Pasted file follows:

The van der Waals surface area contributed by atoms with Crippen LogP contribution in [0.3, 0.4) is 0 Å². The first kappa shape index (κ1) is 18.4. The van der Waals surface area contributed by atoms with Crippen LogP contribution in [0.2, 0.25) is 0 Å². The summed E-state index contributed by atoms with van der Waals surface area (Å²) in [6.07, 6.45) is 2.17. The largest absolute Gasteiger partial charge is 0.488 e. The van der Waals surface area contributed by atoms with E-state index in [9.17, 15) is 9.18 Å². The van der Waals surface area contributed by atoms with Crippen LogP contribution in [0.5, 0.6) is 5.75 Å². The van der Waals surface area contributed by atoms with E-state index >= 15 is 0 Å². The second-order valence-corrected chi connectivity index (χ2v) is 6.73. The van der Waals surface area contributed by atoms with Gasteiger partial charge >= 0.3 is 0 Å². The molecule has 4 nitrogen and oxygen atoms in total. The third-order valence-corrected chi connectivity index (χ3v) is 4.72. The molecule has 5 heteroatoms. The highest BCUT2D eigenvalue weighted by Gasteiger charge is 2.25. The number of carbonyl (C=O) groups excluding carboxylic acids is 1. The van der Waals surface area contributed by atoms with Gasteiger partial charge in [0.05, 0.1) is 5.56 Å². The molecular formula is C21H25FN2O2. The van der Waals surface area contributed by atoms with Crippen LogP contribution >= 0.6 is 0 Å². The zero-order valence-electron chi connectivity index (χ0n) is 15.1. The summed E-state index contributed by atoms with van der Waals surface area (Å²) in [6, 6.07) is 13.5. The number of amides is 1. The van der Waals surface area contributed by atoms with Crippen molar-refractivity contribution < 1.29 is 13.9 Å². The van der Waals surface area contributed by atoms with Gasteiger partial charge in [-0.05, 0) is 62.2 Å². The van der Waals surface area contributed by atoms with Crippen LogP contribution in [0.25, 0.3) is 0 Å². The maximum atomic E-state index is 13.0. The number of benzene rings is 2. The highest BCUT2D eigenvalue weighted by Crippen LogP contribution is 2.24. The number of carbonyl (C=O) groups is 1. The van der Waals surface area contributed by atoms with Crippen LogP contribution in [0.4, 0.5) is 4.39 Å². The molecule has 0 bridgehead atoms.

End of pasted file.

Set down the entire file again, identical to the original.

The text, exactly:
The van der Waals surface area contributed by atoms with Crippen LogP contribution in [0.3, 0.4) is 0 Å². The first kappa shape index (κ1) is 18.4. The van der Waals surface area contributed by atoms with Crippen LogP contribution in [0.2, 0.25) is 0 Å². The summed E-state index contributed by atoms with van der Waals surface area (Å²) in [6.07, 6.45) is 2.17. The largest absolute Gasteiger partial charge is 0.488 e. The van der Waals surface area contributed by atoms with E-state index in [9.17, 15) is 9.18 Å². The van der Waals surface area contributed by atoms with Crippen LogP contribution in [0.5, 0.6) is 5.75 Å². The van der Waals surface area contributed by atoms with E-state index >= 15 is 0 Å². The second-order valence-corrected chi connectivity index (χ2v) is 6.73. The van der Waals surface area contributed by atoms with Gasteiger partial charge >= 0.3 is 0 Å². The molecule has 4 nitrogen and oxygen atoms in total. The third-order valence-corrected chi connectivity index (χ3v) is 4.72. The molecule has 5 heteroatoms. The highest BCUT2D eigenvalue weighted by Gasteiger charge is 2.25. The number of carbonyl (C=O) groups excluding carboxylic acids is 1. The van der Waals surface area contributed by atoms with Gasteiger partial charge in [0.05, 0.1) is 5.56 Å². The molecular formula is C21H25FN2O2. The van der Waals surface area contributed by atoms with Crippen LogP contribution >= 0.6 is 0 Å². The zero-order valence-electron chi connectivity index (χ0n) is 15.1. The summed E-state index contributed by atoms with van der Waals surface area (Å²) in [6, 6.07) is 13.5. The number of amides is 1. The van der Waals surface area contributed by atoms with Crippen molar-refractivity contribution < 1.29 is 13.9 Å². The van der Waals surface area contributed by atoms with Gasteiger partial charge in [-0.05, 0) is 62.2 Å². The van der Waals surface area contributed by atoms with Crippen LogP contribution in [0.25, 0.3) is 0 Å². The maximum atomic E-state index is 13.0. The number of benzene rings is 2. The highest BCUT2D eigenvalue weighted by Crippen LogP contribution is 2.24. The number of carbonyl (C=O) groups is 1. The van der Waals surface area contributed by atoms with Crippen LogP contribution in [0.4, 0.5) is 4.39 Å². The molecule has 0 bridgehead atoms.